Can you learn Japanese by playing video games? – Games with Hiragana and Games with Kanji –

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I’ve been making translation (from Japanese to English) Let’s Play videos.

I started it because I wanted to improve my English. I thought it would be a good training for me. But after I uploaded several videos, I received few comments from people who are learning Japanese and they told me that my videos were helpful for their study. If that’s true, it’s really awesome.

I believe playing video games are effective way to improve your language skill. I myself learned a lot by playing English video games. The best thing about it is you can learn as having fun. You don’t get tired as you study by reading text book so you can immerse yourself in the language for longer hours (especially if you like video games). I think this is a huge advantage.

That said if your language skill is still low, I guess some games are too difficult to understand and maybe playing it makes you feel tired. So I think there are proper steps to avoid this.

Especially for playing Japanese games, the biggest obstacle would be Kanji (漢字). I was asked by several foreigners friends to teach Japanese before. And most of them could learn Hiragana (ひらがな) and Katakana (カタカナ) but most of them gave up when they started learning Kanji. I can understand that. Learning Kanji is not easy. Even us Japanese, sometimes we don’t know how to read or write certain Kanjis because there are so many.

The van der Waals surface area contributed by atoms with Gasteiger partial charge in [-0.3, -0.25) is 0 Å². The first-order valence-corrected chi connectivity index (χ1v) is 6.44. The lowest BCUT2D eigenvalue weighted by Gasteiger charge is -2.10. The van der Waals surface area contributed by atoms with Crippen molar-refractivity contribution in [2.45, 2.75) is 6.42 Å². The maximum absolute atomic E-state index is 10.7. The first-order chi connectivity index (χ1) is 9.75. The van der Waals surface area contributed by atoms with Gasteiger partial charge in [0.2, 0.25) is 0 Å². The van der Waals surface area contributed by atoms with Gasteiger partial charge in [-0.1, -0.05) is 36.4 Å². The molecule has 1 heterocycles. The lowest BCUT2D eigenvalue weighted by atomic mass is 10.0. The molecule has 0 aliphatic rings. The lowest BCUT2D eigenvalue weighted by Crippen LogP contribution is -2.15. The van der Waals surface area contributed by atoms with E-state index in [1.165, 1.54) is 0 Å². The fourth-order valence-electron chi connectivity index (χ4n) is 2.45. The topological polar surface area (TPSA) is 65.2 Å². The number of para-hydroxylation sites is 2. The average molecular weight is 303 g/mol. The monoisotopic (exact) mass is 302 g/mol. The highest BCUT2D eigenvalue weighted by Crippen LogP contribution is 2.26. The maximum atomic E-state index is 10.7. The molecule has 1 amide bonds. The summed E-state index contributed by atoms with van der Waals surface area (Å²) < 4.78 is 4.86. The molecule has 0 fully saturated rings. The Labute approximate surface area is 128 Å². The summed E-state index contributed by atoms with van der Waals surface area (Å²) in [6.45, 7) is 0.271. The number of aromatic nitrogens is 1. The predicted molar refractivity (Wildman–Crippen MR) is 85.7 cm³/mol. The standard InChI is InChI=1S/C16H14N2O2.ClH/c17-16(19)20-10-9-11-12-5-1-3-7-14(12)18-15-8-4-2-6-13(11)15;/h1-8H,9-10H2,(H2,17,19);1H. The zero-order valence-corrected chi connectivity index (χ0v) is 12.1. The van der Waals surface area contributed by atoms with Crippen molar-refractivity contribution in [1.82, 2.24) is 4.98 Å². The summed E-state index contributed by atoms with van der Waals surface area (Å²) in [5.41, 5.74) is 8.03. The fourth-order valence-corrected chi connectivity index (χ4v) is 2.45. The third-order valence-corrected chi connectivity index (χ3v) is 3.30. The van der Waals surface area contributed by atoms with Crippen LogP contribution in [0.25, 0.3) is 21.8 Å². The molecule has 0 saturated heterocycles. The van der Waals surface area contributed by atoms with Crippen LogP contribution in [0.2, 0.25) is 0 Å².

If you are still learning Hiragana and Katakana and don’t know much Kanji, playing games without Kanji would probably be a good start. For example, most of the NES games don’t use Kanji. The texts for NES games are written by only Hiranaga and Katakana due to the data memory limitations at the time.

Here’s the game screen from the very first Fire Emblem (NES):

<Fire Emblem: Shadow Dragon and the Blade of Light (NES)>

As you can see all the texts are written in Hiragana and Katakana.

And this is the Fire Emblem on SNES (the same character stats):

Fire Emblem: Mystery of the Emblem
Although some texts such as ちから (strength) or わざ (skill) are still written in Hiragana, a lot of Kanjis  are also used. So the Japanese on SNES are a bit advanced in a way.

Another comparison between the NES version and the SNE version (the same dialogue sequence):

If you feel the Japanese on the SNES version look a bit difficult, trying some NES games would be a good idea. And like this Fire Emblem, some NES games are remade on later generation consoles. So you can try NES (with only Hiragana & Katakana) version first, then try another version (with Kanji).  Since you already understand the story, it makes it easier to understand even if the text contains Kanjis.


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